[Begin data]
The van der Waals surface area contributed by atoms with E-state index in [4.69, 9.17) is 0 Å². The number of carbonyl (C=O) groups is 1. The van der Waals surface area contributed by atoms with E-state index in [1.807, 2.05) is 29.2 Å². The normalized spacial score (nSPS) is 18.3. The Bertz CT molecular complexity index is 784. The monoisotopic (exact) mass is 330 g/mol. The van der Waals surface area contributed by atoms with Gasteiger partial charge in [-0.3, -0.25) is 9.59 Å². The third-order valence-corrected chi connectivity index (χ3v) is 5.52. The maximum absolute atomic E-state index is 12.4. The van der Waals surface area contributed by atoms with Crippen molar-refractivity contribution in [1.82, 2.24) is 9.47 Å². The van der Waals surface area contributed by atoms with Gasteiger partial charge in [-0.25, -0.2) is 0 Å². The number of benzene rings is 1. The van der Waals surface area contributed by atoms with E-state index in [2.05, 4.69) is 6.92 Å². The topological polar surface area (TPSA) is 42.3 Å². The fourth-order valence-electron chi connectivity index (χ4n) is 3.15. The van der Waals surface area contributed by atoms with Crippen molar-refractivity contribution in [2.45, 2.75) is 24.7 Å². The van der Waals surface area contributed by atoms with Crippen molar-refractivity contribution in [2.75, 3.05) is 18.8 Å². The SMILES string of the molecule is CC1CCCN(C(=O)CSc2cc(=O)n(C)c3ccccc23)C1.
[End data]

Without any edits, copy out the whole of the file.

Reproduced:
The van der Waals surface area contributed by atoms with E-state index in [4.69, 9.17) is 0 Å². The number of carbonyl (C=O) groups is 1. The van der Waals surface area contributed by atoms with E-state index in [1.807, 2.05) is 29.2 Å². The normalized spacial score (nSPS) is 18.3. The Bertz CT molecular complexity index is 784. The monoisotopic (exact) mass is 330 g/mol. The van der Waals surface area contributed by atoms with Gasteiger partial charge in [-0.3, -0.25) is 9.59 Å². The third-order valence-corrected chi connectivity index (χ3v) is 5.52. The maximum absolute atomic E-state index is 12.4. The van der Waals surface area contributed by atoms with Crippen molar-refractivity contribution in [1.82, 2.24) is 9.47 Å². The van der Waals surface area contributed by atoms with Gasteiger partial charge in [-0.25, -0.2) is 0 Å². The number of benzene rings is 1. The van der Waals surface area contributed by atoms with E-state index in [2.05, 4.69) is 6.92 Å². The topological polar surface area (TPSA) is 42.3 Å². The fourth-order valence-electron chi connectivity index (χ4n) is 3.15. The van der Waals surface area contributed by atoms with Crippen molar-refractivity contribution in [2.45, 2.75) is 24.7 Å². The van der Waals surface area contributed by atoms with Crippen molar-refractivity contribution in [2.75, 3.05) is 18.8 Å². The SMILES string of the molecule is CC1CCCN(C(=O)CSc2cc(=O)n(C)c3ccccc23)C1.